The World Health Organization listed the Johnson & Johnson coronavirus vaccine for emergency use Friday, paving the way for the distribution of the single-dose jab to poorer countries.
The listing today follows the EU’s green light on Thursday and means that countries set to receive vaccines through COVAX, the mechanism for equitable distribution of coronavirus vaccines, could use the WHO’s assessment to roll out the Johnson & Johnson jab. However, at the moment, the vaccines are only expected to start being rolled out through COVAX in July, with the WHO saying it was working with the company to bring this date forward.
COVAX could receive up to 500 million doses, after having signed an agreement in principle with Gavi, the Vaccine Alliance, in December. At the time, it was expected that 100 million doses would be available to COVAX this year, with Gavi having the opportunity to order another 100 million in 2021. The remaining 300 million would be available to order in 2022.
“We hope that this new vaccine will help to narrow vaccine inequalities and not deepen them,” said WHO Director General Tedros Adhanom Ghebreyesus today.
Tedros also pointed to shortages of supplies needed to make vaccines, warning that this “could put the supply of routine childhood vaccines at risk.”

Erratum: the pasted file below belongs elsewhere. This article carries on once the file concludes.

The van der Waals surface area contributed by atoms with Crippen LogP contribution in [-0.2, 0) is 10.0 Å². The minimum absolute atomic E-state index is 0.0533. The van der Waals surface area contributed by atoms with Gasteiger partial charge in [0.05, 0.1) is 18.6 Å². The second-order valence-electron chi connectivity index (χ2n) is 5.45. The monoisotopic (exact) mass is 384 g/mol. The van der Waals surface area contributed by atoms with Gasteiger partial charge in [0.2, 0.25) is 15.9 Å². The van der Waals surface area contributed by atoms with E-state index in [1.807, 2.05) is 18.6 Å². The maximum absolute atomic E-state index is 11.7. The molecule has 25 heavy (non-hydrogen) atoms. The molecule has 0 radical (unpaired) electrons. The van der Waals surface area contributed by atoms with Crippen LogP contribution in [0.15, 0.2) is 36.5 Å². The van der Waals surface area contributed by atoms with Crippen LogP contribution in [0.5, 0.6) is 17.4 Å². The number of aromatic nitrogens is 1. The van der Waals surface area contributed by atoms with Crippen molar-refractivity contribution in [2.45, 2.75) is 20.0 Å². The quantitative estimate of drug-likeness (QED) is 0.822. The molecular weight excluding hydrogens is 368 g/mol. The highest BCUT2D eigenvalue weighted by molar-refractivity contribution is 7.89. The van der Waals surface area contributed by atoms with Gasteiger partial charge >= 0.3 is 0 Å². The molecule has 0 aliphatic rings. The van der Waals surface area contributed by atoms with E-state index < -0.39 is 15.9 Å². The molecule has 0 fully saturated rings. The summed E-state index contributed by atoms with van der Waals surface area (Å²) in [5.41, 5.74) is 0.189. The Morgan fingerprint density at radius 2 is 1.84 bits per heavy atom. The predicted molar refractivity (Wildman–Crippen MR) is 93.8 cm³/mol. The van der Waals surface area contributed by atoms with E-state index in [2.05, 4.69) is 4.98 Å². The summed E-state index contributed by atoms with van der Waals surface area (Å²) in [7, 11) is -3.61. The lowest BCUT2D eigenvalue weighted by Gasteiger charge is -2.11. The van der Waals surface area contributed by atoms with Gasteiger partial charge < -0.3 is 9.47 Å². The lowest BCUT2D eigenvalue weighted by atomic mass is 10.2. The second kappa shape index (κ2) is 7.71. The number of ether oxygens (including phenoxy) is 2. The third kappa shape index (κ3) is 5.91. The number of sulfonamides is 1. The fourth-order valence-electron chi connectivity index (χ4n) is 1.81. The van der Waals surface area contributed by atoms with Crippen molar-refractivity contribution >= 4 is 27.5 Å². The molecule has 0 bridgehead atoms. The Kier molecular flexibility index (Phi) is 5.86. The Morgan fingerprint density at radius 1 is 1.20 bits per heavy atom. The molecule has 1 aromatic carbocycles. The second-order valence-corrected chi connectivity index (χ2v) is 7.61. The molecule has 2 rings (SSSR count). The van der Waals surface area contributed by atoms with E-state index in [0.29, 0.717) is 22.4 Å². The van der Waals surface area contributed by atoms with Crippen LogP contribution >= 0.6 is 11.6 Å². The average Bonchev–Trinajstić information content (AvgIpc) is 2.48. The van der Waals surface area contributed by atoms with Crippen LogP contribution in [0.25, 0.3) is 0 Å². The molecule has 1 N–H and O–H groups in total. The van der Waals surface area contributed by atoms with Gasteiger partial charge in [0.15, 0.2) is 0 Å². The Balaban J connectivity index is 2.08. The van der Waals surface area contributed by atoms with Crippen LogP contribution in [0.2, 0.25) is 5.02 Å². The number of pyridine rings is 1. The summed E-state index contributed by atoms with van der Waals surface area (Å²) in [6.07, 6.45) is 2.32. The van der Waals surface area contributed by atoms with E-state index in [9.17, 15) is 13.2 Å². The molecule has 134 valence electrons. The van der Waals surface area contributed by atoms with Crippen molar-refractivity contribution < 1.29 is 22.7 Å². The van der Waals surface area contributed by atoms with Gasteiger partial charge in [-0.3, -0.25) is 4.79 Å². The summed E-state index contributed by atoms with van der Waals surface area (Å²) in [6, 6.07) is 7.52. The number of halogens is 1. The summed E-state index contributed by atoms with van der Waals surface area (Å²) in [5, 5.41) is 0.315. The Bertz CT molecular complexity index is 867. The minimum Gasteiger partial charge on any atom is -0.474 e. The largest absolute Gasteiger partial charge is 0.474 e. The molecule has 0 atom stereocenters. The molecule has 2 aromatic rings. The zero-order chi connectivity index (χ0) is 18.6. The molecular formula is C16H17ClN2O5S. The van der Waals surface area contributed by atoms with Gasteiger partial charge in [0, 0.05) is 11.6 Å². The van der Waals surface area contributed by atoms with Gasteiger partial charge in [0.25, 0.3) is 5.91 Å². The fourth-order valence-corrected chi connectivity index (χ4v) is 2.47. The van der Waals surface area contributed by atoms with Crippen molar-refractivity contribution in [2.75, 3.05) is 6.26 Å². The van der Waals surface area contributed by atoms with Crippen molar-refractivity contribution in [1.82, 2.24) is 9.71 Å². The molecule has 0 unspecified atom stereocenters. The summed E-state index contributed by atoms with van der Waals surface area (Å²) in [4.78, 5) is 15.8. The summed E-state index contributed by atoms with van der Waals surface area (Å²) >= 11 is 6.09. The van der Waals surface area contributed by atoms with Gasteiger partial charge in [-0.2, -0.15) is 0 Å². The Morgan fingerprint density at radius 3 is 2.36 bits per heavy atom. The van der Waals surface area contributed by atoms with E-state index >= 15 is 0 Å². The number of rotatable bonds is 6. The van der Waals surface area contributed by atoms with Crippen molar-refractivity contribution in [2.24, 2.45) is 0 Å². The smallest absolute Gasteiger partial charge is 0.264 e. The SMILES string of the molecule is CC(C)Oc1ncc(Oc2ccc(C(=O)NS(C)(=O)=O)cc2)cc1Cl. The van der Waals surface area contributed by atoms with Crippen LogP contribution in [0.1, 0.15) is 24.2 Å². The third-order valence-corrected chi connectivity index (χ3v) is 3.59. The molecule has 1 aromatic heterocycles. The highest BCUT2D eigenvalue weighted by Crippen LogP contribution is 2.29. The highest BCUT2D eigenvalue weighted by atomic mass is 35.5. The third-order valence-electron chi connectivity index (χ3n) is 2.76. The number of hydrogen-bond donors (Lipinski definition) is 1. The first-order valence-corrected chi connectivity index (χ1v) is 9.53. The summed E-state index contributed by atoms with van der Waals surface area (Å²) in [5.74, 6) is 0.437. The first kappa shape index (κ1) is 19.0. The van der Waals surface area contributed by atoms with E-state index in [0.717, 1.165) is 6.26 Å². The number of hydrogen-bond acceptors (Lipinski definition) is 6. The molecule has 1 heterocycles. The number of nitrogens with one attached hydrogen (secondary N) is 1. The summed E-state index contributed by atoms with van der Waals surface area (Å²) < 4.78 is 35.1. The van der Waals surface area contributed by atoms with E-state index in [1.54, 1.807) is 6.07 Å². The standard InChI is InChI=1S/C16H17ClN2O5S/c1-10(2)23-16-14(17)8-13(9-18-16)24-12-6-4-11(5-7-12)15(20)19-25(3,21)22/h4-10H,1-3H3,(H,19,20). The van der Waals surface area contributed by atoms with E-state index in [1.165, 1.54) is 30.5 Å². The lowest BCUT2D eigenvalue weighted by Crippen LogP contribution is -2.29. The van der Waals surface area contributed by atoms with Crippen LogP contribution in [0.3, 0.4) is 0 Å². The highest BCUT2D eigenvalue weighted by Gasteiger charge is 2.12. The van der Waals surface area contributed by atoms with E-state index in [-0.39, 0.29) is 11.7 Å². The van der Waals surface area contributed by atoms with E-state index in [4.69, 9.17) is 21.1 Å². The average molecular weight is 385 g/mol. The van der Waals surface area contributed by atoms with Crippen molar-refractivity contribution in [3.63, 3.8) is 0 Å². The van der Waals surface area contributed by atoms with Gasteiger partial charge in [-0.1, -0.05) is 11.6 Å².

“Some countries have imposed legal restrictions on the export of critical supplies,” he said. “This is putting lives at risk around the world.”
This is the third vaccine to receive emergency use listing from the WHO, following Oxford/AstraZeneca and Pfizer/BioNTech. COVAX is currently rolling out doses of the Oxford/AstraZeneca vaccine, with a much smaller number of BioNTech/Pfizer doses expected to be delivered to a handful of countries participating in COVAX in the first quarter.
The fact that the vaccine is a single-dose regimen means that it’s significantly quicker to roll out. But one shortfall is that it needs to be kept at minus 20 °C for long-term storage, which “may prove challenging in some environments,” the WHO warned. However, the vaccine can be stored at between two and eight degrees for three months.